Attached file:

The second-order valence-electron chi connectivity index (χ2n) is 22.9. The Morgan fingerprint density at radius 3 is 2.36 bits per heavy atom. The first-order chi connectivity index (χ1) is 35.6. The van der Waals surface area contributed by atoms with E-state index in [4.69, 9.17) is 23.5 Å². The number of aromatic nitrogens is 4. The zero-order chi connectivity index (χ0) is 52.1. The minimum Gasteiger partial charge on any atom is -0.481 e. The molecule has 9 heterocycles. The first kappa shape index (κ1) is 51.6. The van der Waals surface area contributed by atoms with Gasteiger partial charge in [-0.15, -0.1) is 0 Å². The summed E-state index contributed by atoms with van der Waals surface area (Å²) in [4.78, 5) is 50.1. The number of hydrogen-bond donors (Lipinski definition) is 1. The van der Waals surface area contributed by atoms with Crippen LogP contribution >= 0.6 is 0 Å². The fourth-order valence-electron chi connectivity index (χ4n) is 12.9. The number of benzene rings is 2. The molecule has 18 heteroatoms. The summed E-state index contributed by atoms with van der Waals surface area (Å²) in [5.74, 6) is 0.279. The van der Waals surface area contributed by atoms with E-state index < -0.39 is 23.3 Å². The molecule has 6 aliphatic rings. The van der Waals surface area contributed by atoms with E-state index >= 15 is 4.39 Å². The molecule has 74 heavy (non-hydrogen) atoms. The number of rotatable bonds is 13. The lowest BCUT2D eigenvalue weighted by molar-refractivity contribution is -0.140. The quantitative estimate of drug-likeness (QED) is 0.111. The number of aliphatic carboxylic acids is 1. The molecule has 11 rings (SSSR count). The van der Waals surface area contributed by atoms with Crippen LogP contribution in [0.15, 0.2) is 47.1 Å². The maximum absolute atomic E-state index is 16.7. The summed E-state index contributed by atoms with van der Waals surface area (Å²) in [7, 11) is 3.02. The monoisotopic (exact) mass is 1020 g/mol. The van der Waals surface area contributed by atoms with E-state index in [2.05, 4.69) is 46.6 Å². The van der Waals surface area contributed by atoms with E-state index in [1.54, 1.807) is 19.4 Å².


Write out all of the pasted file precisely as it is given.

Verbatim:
The second-order valence-electron chi connectivity index (χ2n) is 22.9. The Morgan fingerprint density at radius 3 is 2.36 bits per heavy atom. The first-order chi connectivity index (χ1) is 35.6. The van der Waals surface area contributed by atoms with E-state index in [4.69, 9.17) is 23.5 Å². The number of aromatic nitrogens is 4. The zero-order chi connectivity index (χ0) is 52.1. The minimum Gasteiger partial charge on any atom is -0.481 e. The molecule has 9 heterocycles. The first kappa shape index (κ1) is 51.6. The van der Waals surface area contributed by atoms with Gasteiger partial charge in [-0.15, -0.1) is 0 Å². The summed E-state index contributed by atoms with van der Waals surface area (Å²) in [4.78, 5) is 50.1. The number of hydrogen-bond donors (Lipinski definition) is 1. The van der Waals surface area contributed by atoms with Crippen LogP contribution >= 0.6 is 0 Å². The fourth-order valence-electron chi connectivity index (χ4n) is 12.9. The number of benzene rings is 2. The molecule has 18 heteroatoms. The summed E-state index contributed by atoms with van der Waals surface area (Å²) in [5.74, 6) is 0.279. The van der Waals surface area contributed by atoms with E-state index < -0.39 is 23.3 Å². The molecule has 6 aliphatic rings. The van der Waals surface area contributed by atoms with E-state index >= 15 is 4.39 Å². The molecule has 74 heavy (non-hydrogen) atoms. The number of rotatable bonds is 13. The lowest BCUT2D eigenvalue weighted by molar-refractivity contribution is -0.140. The quantitative estimate of drug-likeness (QED) is 0.111. The number of aliphatic carboxylic acids is 1. The molecule has 11 rings (SSSR count). The van der Waals surface area contributed by atoms with Crippen LogP contribution in [0.15, 0.2) is 47.1 Å². The maximum absolute atomic E-state index is 16.7. The summed E-state index contributed by atoms with van der Waals surface area (Å²) in [7, 11) is 3.02. The monoisotopic (exact) mass is 1020 g/mol. The van der Waals surface area contributed by atoms with E-state index in [2.05, 4.69) is 46.6 Å². The van der Waals surface area contributed by atoms with E-state index in [1.54, 1.807) is 19.4 Å².